THE BLOG
02/06/2009 05:12 am ET | Updated May 25, 2011

Suicide Contagion: Will Madoff Investor's 'Act of Honor' Be the Last?

Can suicide be an honorable thing?

Last week Bloomberg News published a story titled "Madoff Investor's Suicide Was an 'Act of Honor,' Brother Says." Shortly thereafter, The Huffington Post featured a link to the article without comment.

I work in the field of suicide prevention, and something struck me about this piece: although Bertrand Magon de la Villehuchet's response to his brother's suicide is noteworthy, Bloomberg and HuffPo didn't refute -- or at least balance -- the skewed logic of suicide as a means to honor.

Isn't it worth noting that, on top of the family's financial loss, perhaps losing a family member was the worst blow of all? And what does the rest of Villehuchet's family think of this statement? It's a provocative stance (hence the headline), but the article itself ignores any controversy.

This is literally dangerous. Praising a suicide as honorable may come with an extremely high price: namely, more suicides. News organizations have a duty to temper such judgments -- not to censor them, but to put them in context. My concern is pragmatic. If we want to prevent suicide, we need to start speaking and writing about these things with greater social consciousness.

I don't mean to cast blame. Only one person should be held accountable for a suicide. Nonetheless, we can do a lot more to advance our understanding of this issue, and in doing so save lives.

There are plenty of resources. Most fittingly, the Centers for Disease Control (CDC) in Atlanta published a series of guidelines for reporters and public officials who address a suicide. It's a brief, constructive dos-and-don'ts list on how to avoid language that may lead to suicide contagion. Furthermore, the American Foundation for Suicide Prevention (AFSP) has a wonderful "About" page, full of information and additional resources.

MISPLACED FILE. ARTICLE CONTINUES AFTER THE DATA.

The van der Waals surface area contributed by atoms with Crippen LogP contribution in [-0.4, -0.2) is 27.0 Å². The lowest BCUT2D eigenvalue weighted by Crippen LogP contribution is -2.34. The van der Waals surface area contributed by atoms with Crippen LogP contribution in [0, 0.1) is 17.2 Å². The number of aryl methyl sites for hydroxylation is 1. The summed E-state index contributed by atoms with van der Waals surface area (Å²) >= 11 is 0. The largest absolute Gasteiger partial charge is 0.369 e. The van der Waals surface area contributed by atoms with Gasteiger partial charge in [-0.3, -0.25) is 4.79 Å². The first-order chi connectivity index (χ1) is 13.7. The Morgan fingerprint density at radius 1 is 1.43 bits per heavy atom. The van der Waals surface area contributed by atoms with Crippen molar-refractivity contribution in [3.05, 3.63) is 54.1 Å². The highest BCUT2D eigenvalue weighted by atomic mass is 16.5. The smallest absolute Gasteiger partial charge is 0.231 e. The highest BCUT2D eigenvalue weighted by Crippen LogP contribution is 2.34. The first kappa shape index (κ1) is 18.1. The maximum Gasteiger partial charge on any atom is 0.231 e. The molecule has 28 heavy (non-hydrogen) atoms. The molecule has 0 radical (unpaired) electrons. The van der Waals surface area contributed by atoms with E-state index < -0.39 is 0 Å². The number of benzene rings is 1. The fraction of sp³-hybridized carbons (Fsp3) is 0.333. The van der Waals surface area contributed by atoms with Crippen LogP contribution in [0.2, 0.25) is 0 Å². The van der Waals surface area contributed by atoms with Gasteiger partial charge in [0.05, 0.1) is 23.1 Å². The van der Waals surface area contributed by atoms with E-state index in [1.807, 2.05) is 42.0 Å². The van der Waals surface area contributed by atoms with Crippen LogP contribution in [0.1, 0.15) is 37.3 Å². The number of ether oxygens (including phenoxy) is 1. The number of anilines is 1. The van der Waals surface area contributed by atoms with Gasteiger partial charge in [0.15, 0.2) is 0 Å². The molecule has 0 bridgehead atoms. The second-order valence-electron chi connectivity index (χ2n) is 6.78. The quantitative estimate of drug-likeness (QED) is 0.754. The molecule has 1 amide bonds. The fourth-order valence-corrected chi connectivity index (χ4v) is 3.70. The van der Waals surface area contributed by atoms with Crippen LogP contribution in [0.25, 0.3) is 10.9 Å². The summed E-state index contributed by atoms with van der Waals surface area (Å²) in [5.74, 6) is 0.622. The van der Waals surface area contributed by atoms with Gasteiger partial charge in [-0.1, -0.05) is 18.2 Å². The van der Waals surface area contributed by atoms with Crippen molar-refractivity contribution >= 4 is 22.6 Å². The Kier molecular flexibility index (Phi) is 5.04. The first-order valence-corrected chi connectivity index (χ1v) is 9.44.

Two realities are worth noting:

1) Suicide, though often characterized as the result of some life event, is nearly always caused by an underlying mental disorder. This is not to say that suicide is evidence of illness. 90-95% of those who kill themselves exhibit clear and commons signs of mental illness well before their lives end. Certain tragedies (like the Madoff fraud) may trigger an acute depression, which can lead to suicide, but nearly all victims of suicide have a predisposition to illness, often well documented by family and friends. And mental illness is treatable.

2) Our misconceptions about mental illness -- adding to the stigma and shame that so many sufferers face on top of despair -- can be a very heavy burden during an especially precarious time. We, the "sane" ones, can do more to lighten this load simply by educating ourselves.

To quote Dr. Kay Redfield Jamison, who always puts it best: "Suicide is a pervasive, not-uncommon, major threat to the public health. It's discussed way too infrequently. It's one of the more common causes of death -- and, certainly among young people, one of the most common causes of death. It's a huge problem."

I hope to keep the discussion alive.